I posted this on Facebook on 4/27/14 for family members shortly after my nephew, Frankie, died...
Sheila, Mark, Josh, Gena,
I know that everyone's grief is different and that your experiences will not be the same as mine. I don't know what it's like to lose a son, a brother, or a fiancé. I don't know what it's like for YOU to lose Frankie. I only know what grief was and is for me.
I found it very helpful to read other's experiences. Although different, there are many commonalities. So I thought it might be helpful to share my thoughts from my experience. I'll try to do this from a practical view rather than emotional (although there is no removal of the emotions involved in grief).
If there is anything here that hurts or upsets you, I apologize. That certainly is not my intent.
Here's a couple of things I had written before...
This a couple of months after Jackie died:
And this a year after Jackie died:
and some snippets and links to things I found meaningful and helpful:
And my "list" (in no particular order)...
- Your daily "to-do" list
1. get up, 2. survive, 3. go to bed.
If you can check them off, you had a good day.
- Not only will you grieve what was, you will grieve what was supposed to be.
But you know that.
- There is no time line and there is no finish line.
In the early days after Jackie's death, I naively expected that in some reasonable amount of time I would "get over it" and "get back to normal". It didn't take me long to realize just how naive that was. There is no getting over it and normal has forever been changed. Grief has it's own life span and in many ways, it will be there as long as you are. You should not expect things of yourself nor should you accept the expectations of others. Your timeline is your own.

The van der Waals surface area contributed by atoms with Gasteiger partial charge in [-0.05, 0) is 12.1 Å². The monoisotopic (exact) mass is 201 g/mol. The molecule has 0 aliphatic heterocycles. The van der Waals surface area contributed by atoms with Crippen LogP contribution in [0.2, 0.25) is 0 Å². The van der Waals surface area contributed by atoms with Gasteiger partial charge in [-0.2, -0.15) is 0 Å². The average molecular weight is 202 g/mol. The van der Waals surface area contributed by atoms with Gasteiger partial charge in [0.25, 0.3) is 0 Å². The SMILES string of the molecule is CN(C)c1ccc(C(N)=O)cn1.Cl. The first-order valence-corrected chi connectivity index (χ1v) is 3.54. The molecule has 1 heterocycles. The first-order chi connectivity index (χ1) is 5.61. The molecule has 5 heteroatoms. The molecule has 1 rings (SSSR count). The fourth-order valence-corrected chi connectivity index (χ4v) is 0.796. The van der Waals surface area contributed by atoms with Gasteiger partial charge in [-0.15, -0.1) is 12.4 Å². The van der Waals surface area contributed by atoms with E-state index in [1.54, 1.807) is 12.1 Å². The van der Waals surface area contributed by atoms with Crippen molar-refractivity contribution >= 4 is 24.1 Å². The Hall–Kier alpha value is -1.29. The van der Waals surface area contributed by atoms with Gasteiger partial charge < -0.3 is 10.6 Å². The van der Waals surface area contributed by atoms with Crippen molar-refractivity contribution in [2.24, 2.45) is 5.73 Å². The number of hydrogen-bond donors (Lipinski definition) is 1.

- There is no right way (or wrong way) to grieve.
There's only your way and whatever way that is, how ever long it is, it is right.
- There are no stages of grief.
There isn't some neat formulation of grief where you move from one stage to the next until you are "healed". Elisabeth Kubler-Ross wrote about the "5 stages of grief" (denial, anger, bargaining, depression, acceptance) decades ago. Although you will very likely feel those emotions, there will be many others as well and they will not be a in any kind of order nor will they be single or fleeting occurrences. Unfortunately, many people accept this as the de facto standard of what we're "supposed" to go though in our grieving. It is not.
(I like this from the article: "Your love, and your grief, are bigger than any stage could ever be. The only way to contain it is to let it be free.")
- People (myself included) will say the wrong thing.
We will say things that hurt you or make you angry. Just remember that we are not doing so intentionally. We say things because we love you and desperately want to help ease your pain. We don't know what you're going through and we don't know how you hear what we are saying. Many times we just don't know what to say.
- You are alone (but you're never alone).
Your pain and grief are uniquely yours. No one can ever fully grasp what you are going through. It is incomprehensible (often, even to you). You are alone. But yet others have been through their own grief and do understand, at some level, what grief is. And still more love you and will stand by you and support you. You are never alone.
- You are most likely in a state of shock.
And will be for some time. Think PTSD. Be aware of this. Don't do anything permanent without being cautious and aware of what you're doing. You may regret it later. Take your time. Think and re-think your decisions and actions.
- Sometimes effect comes before cause.
There were many times that I would, seemingly spontaneously, start to cry before the thoughts that made me cry became conscious to me.
- There are many sources of guilt and regret.
Most are irrational and unfounded. Don't beat yourself up. Don't hurt yourself even more.
- Beware the 9-month recurrence.